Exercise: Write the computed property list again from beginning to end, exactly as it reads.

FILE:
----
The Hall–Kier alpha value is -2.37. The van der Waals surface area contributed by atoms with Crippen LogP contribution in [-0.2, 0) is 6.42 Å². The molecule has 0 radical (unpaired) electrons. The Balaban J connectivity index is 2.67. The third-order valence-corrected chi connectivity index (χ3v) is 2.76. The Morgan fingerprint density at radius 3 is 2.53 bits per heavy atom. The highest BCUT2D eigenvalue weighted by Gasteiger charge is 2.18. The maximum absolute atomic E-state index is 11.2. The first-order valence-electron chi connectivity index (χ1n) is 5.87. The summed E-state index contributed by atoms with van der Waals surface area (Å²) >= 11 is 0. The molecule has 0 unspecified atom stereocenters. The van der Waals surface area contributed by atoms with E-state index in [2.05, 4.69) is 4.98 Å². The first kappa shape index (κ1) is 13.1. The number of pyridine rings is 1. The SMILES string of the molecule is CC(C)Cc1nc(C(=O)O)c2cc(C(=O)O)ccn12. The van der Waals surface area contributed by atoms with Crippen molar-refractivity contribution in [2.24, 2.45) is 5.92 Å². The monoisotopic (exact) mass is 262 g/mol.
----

The Hall–Kier alpha value is -2.37. The van der Waals surface area contributed by atoms with Crippen LogP contribution in [-0.2, 0) is 6.42 Å². The molecule has 0 radical (unpaired) electrons. The Balaban J connectivity index is 2.67. The third-order valence-corrected chi connectivity index (χ3v) is 2.76. The Morgan fingerprint density at radius 3 is 2.53 bits per heavy atom. The highest BCUT2D eigenvalue weighted by Gasteiger charge is 2.18. The maximum absolute atomic E-state index is 11.2. The first-order valence-electron chi connectivity index (χ1n) is 5.87. The summed E-state index contributed by atoms with van der Waals surface area (Å²) >= 11 is 0. The molecule has 0 unspecified atom stereocenters. The van der Waals surface area contributed by atoms with E-state index in [2.05, 4.69) is 4.98 Å². The first kappa shape index (κ1) is 13.1. The number of pyridine rings is 1. The SMILES string of the molecule is CC(C)Cc1nc(C(=O)O)c2cc(C(=O)O)ccn12. The van der Waals surface area contributed by atoms with Crippen molar-refractivity contribution in [2.24, 2.45) is 5.92 Å². The monoisotopic (exact) mass is 262 g/mol.